Polls close in Hong Kong's key vote amid anti-China feeling

The BBC's Juliana Liu says China's relationship with Hong Kong is very much the focus of the elections

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Hong Kong voters have been choosing a new legislature, with pro-democracy candidates expected to benefit from weeks of anti-China protests.

The poll came a day after the government scrapped plans for mandatory Chinese patriotism lessons in schools.

For the first time, 40 of the 70 seats on the governing legislative council were directly elected.

The results of the poll - which are not expected until Monday - could keep on track plans for universal suffrage.

This could come as early as 2017.

But for the promised reform to be implemented, it needs the support of the legislative council.


At a polling station in the Central business district, a steady stream of voters young and old filled out paper ballots in the privacy of booths fashioned from cardboard.

A higher turnout is likely to bode well for the pro-democratic candidates vying for the 70 seats.

Their fortunes have been boosted by rising dissatisfaction with the Beijing-backed government in Hong Kong, as well as the lack of democratic reforms in China itself.

If the pro-democratic candidates capture more than a third of seats in the next legislative council, it would send a strong message to Beijing that Hong Kong people fully support the introduction of universal suffrage, which may happen as early as 2017.

Voter turnout among the 3.5 million electorate was more than 50%, higher than during the previous legislative election in 2008, reports say.

The election campaign has been dominated by issues such as employment, corruption and the growing number of visitors from mainland China.

Hong Kong was handed to China by Britain in 1997, and has a semi-autonomous status.

The territory enjoys greater political freedom than mainland China, including a free press and the right to peaceful assembly.

Under the current laws, 30 of the 70 seats in the assembly are being chosen by small group of electors selected along economic and professional lines.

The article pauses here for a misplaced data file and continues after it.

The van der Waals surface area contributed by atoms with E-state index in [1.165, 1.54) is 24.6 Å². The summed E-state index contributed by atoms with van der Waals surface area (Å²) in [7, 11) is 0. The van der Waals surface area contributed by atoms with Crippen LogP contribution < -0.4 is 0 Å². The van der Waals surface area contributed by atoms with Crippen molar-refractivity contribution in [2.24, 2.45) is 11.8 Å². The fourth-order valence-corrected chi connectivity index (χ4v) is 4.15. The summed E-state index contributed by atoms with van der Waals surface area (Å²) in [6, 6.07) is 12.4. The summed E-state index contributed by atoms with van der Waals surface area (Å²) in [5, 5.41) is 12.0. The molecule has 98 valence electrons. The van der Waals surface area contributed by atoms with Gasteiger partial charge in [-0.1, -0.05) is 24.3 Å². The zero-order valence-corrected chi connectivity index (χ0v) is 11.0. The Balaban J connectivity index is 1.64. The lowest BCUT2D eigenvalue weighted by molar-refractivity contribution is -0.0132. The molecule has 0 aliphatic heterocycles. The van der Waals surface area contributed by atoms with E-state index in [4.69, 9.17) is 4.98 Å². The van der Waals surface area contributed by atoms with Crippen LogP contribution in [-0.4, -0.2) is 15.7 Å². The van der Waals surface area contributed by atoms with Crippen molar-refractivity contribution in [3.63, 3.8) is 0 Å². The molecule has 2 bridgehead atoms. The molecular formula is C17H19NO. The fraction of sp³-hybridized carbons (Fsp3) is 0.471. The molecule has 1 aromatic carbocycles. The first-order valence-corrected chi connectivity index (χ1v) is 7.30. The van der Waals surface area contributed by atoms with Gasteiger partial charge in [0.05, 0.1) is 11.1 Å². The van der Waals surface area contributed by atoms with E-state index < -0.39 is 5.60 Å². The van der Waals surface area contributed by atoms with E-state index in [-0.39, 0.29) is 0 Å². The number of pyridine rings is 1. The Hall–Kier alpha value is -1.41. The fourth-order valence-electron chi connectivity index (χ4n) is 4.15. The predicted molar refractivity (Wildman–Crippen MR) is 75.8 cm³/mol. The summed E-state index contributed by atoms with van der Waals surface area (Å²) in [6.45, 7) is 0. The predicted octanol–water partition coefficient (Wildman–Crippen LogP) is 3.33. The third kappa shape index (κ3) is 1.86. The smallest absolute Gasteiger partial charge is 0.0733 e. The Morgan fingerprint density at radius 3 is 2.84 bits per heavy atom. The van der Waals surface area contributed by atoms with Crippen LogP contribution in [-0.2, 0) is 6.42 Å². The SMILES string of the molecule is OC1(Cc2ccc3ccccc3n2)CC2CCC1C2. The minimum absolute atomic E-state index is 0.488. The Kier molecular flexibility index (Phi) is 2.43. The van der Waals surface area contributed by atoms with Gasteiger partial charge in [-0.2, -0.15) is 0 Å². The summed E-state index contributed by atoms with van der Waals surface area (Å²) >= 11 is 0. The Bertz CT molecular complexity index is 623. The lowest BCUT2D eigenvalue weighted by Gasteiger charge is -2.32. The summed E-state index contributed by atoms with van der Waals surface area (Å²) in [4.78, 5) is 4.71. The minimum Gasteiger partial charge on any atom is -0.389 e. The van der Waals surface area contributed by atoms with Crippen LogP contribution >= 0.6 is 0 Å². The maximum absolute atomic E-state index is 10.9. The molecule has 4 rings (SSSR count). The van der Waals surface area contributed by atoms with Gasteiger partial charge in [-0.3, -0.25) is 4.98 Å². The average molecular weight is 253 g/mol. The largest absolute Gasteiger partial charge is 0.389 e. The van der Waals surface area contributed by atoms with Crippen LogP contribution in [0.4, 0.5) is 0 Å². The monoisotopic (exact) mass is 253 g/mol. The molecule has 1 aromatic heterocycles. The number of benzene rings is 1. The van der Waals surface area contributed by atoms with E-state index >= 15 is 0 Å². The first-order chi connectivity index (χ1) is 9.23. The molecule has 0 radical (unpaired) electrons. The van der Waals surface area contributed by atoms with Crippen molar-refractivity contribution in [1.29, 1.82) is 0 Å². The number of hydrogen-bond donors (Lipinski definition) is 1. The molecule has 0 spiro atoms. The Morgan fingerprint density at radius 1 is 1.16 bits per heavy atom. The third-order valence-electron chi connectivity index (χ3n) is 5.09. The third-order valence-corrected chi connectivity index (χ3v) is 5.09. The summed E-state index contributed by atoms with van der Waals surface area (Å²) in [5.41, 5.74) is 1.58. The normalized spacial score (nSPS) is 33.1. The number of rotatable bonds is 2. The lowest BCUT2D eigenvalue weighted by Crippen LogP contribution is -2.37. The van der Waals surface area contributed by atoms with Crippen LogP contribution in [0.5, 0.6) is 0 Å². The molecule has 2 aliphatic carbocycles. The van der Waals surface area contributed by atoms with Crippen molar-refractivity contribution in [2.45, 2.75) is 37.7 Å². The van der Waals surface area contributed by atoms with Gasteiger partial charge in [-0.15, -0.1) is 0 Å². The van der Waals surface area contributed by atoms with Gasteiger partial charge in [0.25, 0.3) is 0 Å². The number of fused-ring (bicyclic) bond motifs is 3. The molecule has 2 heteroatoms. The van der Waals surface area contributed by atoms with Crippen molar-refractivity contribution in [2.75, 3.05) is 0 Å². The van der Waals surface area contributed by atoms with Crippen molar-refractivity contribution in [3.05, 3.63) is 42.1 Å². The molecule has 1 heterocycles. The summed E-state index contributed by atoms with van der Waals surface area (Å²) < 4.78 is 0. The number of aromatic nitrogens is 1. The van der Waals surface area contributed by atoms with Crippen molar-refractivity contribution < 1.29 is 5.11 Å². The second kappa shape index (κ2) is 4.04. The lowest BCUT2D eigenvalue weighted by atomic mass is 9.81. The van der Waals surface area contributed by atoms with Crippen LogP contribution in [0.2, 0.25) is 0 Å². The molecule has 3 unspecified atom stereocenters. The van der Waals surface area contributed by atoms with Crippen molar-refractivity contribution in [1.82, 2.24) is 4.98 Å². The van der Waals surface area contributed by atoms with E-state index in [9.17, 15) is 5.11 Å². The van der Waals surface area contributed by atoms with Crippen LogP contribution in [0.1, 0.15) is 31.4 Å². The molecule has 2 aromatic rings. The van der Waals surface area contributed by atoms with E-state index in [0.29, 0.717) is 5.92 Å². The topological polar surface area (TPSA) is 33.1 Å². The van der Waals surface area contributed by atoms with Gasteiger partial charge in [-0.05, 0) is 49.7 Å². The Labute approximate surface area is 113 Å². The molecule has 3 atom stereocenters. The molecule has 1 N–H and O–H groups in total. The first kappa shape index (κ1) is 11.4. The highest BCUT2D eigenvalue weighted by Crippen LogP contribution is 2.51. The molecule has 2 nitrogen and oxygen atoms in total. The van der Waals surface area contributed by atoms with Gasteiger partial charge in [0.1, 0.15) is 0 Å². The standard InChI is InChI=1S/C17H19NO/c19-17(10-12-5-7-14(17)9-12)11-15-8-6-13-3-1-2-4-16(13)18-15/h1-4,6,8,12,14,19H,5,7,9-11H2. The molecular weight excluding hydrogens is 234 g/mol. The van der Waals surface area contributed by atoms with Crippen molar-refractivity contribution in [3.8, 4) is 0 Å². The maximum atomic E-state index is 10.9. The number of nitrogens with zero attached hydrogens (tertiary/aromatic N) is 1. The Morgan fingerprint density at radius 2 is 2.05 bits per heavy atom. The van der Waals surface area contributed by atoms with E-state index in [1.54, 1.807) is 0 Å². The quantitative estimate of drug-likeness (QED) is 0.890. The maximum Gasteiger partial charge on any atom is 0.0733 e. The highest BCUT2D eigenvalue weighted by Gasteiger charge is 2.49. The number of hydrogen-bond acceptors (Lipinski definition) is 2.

But the pro-democracy candidates running for office are expected to benefit from the growing anger against mainland China and the lack of political reform there, says the BBC's Hong Kong correspondent Juliana Liu.

A strong showing by the pro-democracy forces this time round could make the transition to universal suffrage more likely in the future, she adds.

"Before it didn't matter so much who got in. But this time, I thought it was important to vote to stop people and parties I didn't want from getting into the legislature," one voter was quoted as saying by Reuters.

But another voter, Anthony Tsang, said he was voting for "people who can help us the most".

"I care about livelihood, housing costs, wages and medical care," he said.

Classes U-turn

For the past week, thousands of demonstrators have camped out around Hong Kong's government headquarters, protesting against the plan for mandatory patriotism lessons.

They said the lessons were Communist Party propaganda and whitewashed events such as the 1989 crackdown in Tiananmen Square and the famine under Mao Zedong.

But the government said the goal was to foster a sense of national belonging.

The proposed curriculum, which consisted of general civics education as well as more controversial lessons on appreciating mainland China, was due to be introduced in primary schools in September and secondary schools in 2013.

On Saturday, Hong Kong's chief executive, Leung Chun-ying, said the classes would be optional for schools.

Mr Leung, who was sworn in as Hong Kong's chief executive in July, cancelled his trip to the Apec regional summit this weekend because of the furore.

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